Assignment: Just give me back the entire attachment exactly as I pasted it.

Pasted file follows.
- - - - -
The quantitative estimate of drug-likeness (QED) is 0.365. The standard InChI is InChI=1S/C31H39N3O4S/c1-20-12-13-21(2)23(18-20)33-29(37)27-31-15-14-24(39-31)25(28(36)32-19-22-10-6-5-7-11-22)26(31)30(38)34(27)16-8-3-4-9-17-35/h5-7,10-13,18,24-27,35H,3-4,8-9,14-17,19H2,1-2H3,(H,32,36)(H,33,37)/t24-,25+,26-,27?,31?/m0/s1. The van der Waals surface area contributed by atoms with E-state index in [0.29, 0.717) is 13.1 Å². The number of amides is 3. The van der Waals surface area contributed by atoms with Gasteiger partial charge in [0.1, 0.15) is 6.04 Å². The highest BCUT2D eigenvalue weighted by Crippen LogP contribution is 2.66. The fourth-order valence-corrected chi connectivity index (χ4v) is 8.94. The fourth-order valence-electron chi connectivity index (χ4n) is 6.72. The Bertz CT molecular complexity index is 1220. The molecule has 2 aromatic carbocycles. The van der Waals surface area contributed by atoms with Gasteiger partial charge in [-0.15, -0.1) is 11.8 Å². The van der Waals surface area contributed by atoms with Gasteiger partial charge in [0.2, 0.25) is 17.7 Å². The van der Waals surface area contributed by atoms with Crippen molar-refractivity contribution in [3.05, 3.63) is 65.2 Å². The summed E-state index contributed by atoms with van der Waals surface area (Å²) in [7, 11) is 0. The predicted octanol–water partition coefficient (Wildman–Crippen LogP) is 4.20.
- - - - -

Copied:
The quantitative estimate of drug-likeness (QED) is 0.365. The standard InChI is InChI=1S/C31H39N3O4S/c1-20-12-13-21(2)23(18-20)33-29(37)27-31-15-14-24(39-31)25(28(36)32-19-22-10-6-5-7-11-22)26(31)30(38)34(27)16-8-3-4-9-17-35/h5-7,10-13,18,24-27,35H,3-4,8-9,14-17,19H2,1-2H3,(H,32,36)(H,33,37)/t24-,25+,26-,27?,31?/m0/s1. The van der Waals surface area contributed by atoms with E-state index in [0.29, 0.717) is 13.1 Å². The number of amides is 3. The van der Waals surface area contributed by atoms with Gasteiger partial charge in [0.1, 0.15) is 6.04 Å². The highest BCUT2D eigenvalue weighted by Crippen LogP contribution is 2.66. The fourth-order valence-corrected chi connectivity index (χ4v) is 8.94. The fourth-order valence-electron chi connectivity index (χ4n) is 6.72. The Bertz CT molecular complexity index is 1220. The molecule has 2 aromatic carbocycles. The van der Waals surface area contributed by atoms with Gasteiger partial charge in [-0.15, -0.1) is 11.8 Å². The van der Waals surface area contributed by atoms with Gasteiger partial charge in [0.2, 0.25) is 17.7 Å². The van der Waals surface area contributed by atoms with Crippen molar-refractivity contribution in [3.05, 3.63) is 65.2 Å². The summed E-state index contributed by atoms with van der Waals surface area (Å²) in [7, 11) is 0. The predicted octanol–water partition coefficient (Wildman–Crippen LogP) is 4.20.